Keeping your web projects on-track
29th January 2018
Clients are often (understandably) anxious about keeping their web development projects on track. They are often highly significant pieces of work for the organisations involved, and sometimes have to be completed by an (immovable) deadline – especially if an existing website is being taken off-line on a set date.
This has been the case for many of our clients, and we have a well thought-out web development process to ensure that we can deliver on-time and in-budget
In essence, the process is really quite simple. (Most really effective systems are simple if you think about it – the more complexity you add to a system, the greater the chance that it'll all go wrong...) As web development projects are often quite complicated as a whole, what we do is to break them down into four discreet sections. And each section or stage needs to be agreed and signed off before we proceed to the next stage.
As we have discussed in another blog post, we concentrate on thinking and planning before anything else. So in this stage we do all of our research, produce a sitemap, and lay out wireframes. Once the client is completely happy, these are signed off, and we use them as the basis for the next stage which is:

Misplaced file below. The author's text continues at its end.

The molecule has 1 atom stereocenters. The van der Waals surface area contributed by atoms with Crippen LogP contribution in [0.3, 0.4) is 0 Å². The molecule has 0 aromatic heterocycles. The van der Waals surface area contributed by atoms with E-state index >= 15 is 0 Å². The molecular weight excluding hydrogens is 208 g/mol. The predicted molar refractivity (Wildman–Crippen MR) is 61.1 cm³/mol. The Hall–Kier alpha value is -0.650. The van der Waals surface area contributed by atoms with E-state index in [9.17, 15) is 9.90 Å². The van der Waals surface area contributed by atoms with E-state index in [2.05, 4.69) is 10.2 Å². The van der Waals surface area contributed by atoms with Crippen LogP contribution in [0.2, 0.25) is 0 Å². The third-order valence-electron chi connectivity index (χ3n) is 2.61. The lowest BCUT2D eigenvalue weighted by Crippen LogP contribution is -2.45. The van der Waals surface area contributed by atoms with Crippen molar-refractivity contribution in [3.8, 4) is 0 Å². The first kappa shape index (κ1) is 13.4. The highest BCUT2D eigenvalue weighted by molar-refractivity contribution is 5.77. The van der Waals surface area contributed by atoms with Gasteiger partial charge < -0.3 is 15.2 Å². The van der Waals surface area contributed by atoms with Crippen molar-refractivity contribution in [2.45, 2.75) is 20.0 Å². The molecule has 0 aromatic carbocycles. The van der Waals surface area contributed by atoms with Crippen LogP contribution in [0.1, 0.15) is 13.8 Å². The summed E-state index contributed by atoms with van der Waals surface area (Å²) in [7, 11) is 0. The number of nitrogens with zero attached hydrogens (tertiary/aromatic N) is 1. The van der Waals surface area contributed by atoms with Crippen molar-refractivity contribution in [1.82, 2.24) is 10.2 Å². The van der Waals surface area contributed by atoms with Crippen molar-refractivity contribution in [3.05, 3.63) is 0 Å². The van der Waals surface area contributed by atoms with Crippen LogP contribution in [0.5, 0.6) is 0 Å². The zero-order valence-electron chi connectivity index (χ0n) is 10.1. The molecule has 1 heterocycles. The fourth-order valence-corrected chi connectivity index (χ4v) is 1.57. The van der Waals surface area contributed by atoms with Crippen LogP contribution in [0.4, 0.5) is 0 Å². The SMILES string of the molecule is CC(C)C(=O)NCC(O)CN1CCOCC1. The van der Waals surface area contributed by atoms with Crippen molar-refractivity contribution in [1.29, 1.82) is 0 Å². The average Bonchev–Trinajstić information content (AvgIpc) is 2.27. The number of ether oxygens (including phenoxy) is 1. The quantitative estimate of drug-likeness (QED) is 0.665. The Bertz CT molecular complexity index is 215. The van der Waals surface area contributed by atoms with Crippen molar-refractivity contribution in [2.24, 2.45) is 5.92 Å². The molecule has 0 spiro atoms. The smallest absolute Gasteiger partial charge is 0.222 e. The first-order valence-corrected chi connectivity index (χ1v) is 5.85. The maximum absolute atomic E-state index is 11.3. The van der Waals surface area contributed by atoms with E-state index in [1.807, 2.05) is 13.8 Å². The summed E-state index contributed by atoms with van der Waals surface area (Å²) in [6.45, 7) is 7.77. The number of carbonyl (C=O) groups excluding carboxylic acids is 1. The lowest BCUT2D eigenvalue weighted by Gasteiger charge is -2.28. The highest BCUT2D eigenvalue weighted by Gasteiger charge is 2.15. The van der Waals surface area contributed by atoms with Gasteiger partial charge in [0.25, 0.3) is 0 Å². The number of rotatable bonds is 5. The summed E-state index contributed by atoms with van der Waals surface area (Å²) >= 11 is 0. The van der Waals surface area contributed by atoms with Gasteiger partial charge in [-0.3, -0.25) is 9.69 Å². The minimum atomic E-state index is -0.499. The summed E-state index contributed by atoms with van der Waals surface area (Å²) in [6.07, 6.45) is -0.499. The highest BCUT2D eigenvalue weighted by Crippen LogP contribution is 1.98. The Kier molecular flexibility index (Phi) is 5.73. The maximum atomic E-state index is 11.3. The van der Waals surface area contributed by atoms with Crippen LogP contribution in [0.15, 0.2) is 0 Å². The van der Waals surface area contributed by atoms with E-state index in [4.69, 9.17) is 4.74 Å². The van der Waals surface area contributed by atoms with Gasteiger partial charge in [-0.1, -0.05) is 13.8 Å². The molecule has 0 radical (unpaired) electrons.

In this stage, we design the individual page templates. We might do a range of designs for the client to choose from, but they'll all be based on the agreed wireframes from the planning stage. Then it's time for:
This is when we build the website, based on the agreed designs from stage two, on the platform we have agreed (usually WordPress). This can often be the biggest and most time-consuming section, as in it we'll also be building whatever functionality the website requires – like event calendars, eCommerce, newsletter sign-ups etc. When it's all finished, we move on to our fourth and final stage:
4. Testing and putting live
Every website, even the smallest website in the world, needs testing before it goes live. And these days that includes testing it on every possible screen size to make sure the responsive design we built into stage one is working correctly. If it's not, we tweak and test again until it is. When everyone's happy, we put the site live.
A final word on content...
If there's one thing that can really slow a website project down, it's content. And usually that's the client's responsibility. In our experience, it almost always takes longer to gather the content that anyone (client or designer) thinks, so to cope with this, we will usually let you know very early on when you should be starting to get your words and images together.
Although this system may seem very simple, it works for us, keeping out web projects on-track and our clients happy.
Got a web project you'd like to discuss with us? Drop us a line...